The colors of winter: persimmons drying in the sun. Thanks, Saki, for this pic!

Happy New Year all! I am on my way out the door, headed for Ikebukuro and an overnight bus trip to the sea. If the weather gods cooperate, I’ll post some pictures of the trip in the next day or two. Sayonara!

The Special Shopping Opportunity

December 31, 2010

It’s New Year’s Eve, a bit after 6pm Tokyo time, and soon I will depart on my annual New Year’s Eve bus trip, which takes most of the night and ends up somewhere with an eastward sea view, where I and my fellow travelers can watch the first sunrise of the new year. This will be my sixth such voyage, and I have acquired something of a reputation among my friends for bringing good weather, even at times when the forecast was bleak. I may not be so lucky this year, as the sky is totally clouded over, and the predictions are for rain, but I live in hope.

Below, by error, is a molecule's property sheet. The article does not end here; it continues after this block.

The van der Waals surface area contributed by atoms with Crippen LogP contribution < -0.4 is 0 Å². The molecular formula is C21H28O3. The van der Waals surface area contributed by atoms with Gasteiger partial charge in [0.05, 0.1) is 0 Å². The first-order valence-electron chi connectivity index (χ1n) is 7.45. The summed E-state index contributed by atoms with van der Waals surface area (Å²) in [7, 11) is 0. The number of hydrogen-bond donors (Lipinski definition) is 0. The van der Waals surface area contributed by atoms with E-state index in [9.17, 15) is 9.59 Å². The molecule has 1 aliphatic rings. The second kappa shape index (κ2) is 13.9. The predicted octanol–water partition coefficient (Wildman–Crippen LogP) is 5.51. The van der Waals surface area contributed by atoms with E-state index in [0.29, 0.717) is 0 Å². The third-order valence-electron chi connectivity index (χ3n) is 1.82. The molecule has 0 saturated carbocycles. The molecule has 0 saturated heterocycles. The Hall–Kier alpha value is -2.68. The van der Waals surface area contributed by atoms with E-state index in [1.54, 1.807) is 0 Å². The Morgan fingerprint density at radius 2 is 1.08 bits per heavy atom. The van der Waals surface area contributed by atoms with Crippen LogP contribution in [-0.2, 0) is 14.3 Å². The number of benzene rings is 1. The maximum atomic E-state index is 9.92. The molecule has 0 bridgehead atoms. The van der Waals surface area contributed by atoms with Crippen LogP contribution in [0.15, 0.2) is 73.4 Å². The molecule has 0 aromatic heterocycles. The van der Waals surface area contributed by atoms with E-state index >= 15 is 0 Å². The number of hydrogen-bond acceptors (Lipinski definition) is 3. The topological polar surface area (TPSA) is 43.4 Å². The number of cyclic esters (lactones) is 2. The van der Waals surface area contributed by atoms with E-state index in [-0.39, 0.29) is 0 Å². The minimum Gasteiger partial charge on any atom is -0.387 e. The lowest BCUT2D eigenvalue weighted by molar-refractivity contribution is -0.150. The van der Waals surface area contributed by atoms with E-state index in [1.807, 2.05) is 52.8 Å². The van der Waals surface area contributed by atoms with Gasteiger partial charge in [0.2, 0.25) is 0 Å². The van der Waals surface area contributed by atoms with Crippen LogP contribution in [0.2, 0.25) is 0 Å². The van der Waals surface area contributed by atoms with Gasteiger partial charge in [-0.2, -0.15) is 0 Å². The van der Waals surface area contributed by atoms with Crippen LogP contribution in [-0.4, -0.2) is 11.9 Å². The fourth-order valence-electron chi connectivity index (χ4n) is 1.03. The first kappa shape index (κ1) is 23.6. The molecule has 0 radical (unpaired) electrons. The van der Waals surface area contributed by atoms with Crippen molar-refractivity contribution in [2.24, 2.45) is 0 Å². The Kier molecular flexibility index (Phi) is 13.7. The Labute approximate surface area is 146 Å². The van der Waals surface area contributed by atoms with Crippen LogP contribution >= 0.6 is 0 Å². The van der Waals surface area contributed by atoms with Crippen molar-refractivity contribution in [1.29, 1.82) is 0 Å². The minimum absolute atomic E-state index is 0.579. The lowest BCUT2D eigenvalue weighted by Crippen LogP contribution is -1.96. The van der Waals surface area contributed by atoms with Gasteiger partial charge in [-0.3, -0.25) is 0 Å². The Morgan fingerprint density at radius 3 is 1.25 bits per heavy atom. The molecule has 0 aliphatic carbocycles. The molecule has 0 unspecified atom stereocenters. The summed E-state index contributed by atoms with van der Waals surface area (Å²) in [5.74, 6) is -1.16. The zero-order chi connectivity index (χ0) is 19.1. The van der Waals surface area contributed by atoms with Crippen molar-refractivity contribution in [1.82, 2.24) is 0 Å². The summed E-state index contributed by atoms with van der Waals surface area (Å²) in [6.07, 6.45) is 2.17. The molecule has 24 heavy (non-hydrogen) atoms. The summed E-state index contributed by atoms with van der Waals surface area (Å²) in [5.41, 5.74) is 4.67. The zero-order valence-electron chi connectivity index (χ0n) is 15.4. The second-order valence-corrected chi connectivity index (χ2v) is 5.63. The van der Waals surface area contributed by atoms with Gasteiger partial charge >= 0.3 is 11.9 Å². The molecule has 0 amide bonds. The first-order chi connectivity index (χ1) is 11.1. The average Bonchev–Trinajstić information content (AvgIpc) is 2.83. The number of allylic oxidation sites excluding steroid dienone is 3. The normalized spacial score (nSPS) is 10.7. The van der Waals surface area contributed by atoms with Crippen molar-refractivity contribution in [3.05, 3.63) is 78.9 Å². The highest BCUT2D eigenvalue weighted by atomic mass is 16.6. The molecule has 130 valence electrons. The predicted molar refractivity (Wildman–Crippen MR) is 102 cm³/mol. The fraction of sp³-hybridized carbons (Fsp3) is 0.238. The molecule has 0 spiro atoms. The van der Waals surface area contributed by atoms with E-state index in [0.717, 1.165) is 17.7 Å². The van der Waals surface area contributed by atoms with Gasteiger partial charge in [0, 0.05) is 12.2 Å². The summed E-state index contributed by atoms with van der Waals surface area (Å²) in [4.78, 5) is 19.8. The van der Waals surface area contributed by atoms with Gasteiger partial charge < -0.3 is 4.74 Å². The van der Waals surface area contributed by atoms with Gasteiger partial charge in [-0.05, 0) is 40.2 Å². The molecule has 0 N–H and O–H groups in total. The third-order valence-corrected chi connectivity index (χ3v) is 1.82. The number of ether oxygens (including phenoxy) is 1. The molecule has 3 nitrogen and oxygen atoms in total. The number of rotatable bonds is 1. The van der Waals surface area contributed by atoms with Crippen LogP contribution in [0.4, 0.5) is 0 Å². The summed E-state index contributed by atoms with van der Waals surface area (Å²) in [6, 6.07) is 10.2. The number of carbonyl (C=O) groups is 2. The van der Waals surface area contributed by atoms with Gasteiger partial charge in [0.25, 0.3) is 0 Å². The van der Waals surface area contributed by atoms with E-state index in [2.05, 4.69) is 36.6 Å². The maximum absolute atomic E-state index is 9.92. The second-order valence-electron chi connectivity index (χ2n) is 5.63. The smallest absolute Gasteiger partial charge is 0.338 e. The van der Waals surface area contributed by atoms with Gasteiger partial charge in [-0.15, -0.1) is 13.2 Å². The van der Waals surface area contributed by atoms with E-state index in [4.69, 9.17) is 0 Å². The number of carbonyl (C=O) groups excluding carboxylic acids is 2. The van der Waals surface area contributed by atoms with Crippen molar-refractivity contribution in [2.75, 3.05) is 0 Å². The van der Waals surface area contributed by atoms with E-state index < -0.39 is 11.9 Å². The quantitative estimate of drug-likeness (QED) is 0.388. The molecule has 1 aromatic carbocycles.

The bus trip is something of a Japanese institution. Every day hundreds of modern buses leave Ikebukuro, Shinjuku or Ueno, loaded with camera-bearing tourists, all headed for one of the myriad ocean or mountain destinations that lie within a day’s trip of Tokyo. The prices are reasonable, usually sixty or eighty dollars for a ten-to-twelve hour trip, which would include lunch, admissions to whatever attractions were scheduled, and of course the round-trip transportation. A typical excursion might include a visit to an onsen (a hot spring / health spa), a stroll through a flower park or a pine forest, a fruit-picking experience (such as a visit to a strawberry field or a peach orchard), and several brief photo-op stops.